Microfinance needs a relook and has to undergo a soul searching. The hard truism is that microfinance has been saddled with misplaced expectations, and we have lost a sense of its more modest, even though critical, potential. It is actually a tool in a broader development toolbox, but in certain conditions, it happens to be the most powerful tool. It will make the poor a little more resilient, but it is not the answer on its own It has all to do with how we are using it and how we are defining the outcomes.

The practical question is not whether microfinance should continue, but how it can play to its   strengths without damaging its social conscience. Before pundits and politicians reduce the questions and solutions posed by the occasional crisis down to sound bites and slogans, we must realise just how positive the effects of microfinance can be, for both financial inclusion and livelihood promotion, if handled correctly.

Microfinance is actually a tool in a broader development toolbox, but in certain conditions, it happens to be the most powerful tool. It has all to do with how we are using it and how   we are defining the outcomes. It needs to shape a more responsible capitalism.  It is certainly not an easy choice by any means, but a right choice for wise investors and society alike. Similarly, politicians should be wary of the bad consequences of their narrow populism. We have the means of taming wrong tendencies – laws for punishing them, norms for shaming them, and cure for healing them. Let us not in our imperfect understanding or prejudice throw the baby out with the bathwater.

Moin Qazi is the author of the bestselling book, Village Diary of a Heretic Banker .He has worked in the development finance sector for almost four decades .He can be reached at moinqazi123@gmail.com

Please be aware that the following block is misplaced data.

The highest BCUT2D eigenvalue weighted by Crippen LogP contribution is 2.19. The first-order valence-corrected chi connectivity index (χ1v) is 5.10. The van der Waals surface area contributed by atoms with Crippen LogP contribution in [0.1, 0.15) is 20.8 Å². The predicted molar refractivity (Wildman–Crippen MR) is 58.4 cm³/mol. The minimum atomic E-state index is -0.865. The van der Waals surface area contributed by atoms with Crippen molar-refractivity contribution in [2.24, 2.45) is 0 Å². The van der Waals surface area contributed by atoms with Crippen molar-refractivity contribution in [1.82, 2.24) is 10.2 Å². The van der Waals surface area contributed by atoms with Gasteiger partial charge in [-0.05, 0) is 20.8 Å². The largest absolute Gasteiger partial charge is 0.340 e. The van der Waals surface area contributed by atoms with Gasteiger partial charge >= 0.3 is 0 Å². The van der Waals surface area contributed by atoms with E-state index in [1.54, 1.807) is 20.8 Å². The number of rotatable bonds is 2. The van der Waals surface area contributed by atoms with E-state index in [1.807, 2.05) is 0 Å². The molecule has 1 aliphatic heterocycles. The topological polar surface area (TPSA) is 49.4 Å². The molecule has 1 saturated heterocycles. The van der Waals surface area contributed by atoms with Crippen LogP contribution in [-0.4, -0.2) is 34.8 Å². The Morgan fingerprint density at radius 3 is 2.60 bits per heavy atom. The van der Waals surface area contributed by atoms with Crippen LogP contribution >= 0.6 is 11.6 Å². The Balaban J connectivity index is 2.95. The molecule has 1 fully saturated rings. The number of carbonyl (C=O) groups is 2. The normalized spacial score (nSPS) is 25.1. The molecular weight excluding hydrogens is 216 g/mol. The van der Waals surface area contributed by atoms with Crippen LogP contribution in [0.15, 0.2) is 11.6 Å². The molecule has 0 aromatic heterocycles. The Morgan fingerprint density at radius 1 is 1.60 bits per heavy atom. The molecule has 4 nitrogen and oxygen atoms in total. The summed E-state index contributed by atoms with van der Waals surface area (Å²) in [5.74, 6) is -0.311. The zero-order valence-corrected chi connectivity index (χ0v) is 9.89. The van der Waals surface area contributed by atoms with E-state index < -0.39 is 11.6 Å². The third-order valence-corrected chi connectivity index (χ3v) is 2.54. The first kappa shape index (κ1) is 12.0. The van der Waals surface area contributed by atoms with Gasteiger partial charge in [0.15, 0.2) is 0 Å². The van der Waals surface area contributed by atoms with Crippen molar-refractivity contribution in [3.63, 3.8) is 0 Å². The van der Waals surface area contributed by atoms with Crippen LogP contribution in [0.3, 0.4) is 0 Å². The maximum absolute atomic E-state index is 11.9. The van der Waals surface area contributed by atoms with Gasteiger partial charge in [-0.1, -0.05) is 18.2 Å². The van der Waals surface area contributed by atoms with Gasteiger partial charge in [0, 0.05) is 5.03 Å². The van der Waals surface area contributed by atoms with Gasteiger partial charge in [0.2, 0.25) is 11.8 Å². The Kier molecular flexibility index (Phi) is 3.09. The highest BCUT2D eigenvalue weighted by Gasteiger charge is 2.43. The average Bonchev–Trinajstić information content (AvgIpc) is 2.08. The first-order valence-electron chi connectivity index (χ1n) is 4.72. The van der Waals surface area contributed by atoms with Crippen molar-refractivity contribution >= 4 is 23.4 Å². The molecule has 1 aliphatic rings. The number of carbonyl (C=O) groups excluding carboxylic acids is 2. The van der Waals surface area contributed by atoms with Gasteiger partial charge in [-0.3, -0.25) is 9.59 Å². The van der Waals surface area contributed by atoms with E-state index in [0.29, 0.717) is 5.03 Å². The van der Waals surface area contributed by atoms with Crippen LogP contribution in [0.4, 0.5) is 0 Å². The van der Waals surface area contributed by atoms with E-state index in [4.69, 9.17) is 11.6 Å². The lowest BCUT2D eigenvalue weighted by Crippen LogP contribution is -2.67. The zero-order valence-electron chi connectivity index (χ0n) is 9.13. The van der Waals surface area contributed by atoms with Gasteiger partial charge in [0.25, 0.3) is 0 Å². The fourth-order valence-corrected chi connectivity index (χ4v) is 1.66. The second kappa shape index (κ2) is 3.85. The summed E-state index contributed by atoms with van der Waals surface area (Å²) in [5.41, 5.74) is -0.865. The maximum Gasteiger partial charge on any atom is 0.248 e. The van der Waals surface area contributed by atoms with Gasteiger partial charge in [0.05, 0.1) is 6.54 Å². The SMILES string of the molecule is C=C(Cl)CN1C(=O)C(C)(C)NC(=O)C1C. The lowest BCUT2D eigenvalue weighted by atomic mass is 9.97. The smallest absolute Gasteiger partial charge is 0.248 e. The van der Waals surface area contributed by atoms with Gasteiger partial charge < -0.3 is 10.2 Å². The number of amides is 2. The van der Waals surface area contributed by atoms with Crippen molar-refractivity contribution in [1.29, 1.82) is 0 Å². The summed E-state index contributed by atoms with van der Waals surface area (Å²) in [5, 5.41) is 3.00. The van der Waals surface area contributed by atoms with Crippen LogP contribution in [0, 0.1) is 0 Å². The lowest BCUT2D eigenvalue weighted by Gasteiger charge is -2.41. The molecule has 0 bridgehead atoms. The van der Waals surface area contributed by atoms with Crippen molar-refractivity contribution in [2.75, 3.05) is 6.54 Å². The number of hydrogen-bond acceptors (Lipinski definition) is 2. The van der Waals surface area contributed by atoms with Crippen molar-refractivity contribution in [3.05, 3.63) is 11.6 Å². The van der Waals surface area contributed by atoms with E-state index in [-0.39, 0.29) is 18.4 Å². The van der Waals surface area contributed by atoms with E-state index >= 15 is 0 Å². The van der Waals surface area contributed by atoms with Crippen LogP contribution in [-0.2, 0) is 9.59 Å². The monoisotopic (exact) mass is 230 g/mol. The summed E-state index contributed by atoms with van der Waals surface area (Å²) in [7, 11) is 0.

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  1. Harasankar Adhikari says:

    Micro-finance is really a correct and effective approach of social and economic empowerment of poor, especially women. It started its journey with really good mission. But from its initial stage, it suffers from defective implementation strategy in India. It was very much limited to formation of SHGs for poor women. It was also politically inspired to strengthen the women’s grass root organisation. Loan was distributed with an aim to generate alternative income. But practically this loan was used for different purposes i.e. meeting of emergency health care needs, marriage of daughters and like. There was lacking in sustainable income generation. There is still a conflict between formation of SHGs and micro-finance. Poultry and goatery, etc were not enough strategy for alternative livelihood. Income for these is small and uncertain. But we see that several agencies working in this field claim they have done much with success stories. But it is virtually a publicity. Now Micro-finance has lost its face value.

  2. K SHESHU BABU says:

    Voluntary agencies and banks can play a key role in reviving micro- finance and assist rural farmers and artisans, especially women. Otherwise, the poor will fall to the wily gimmicks of exploiters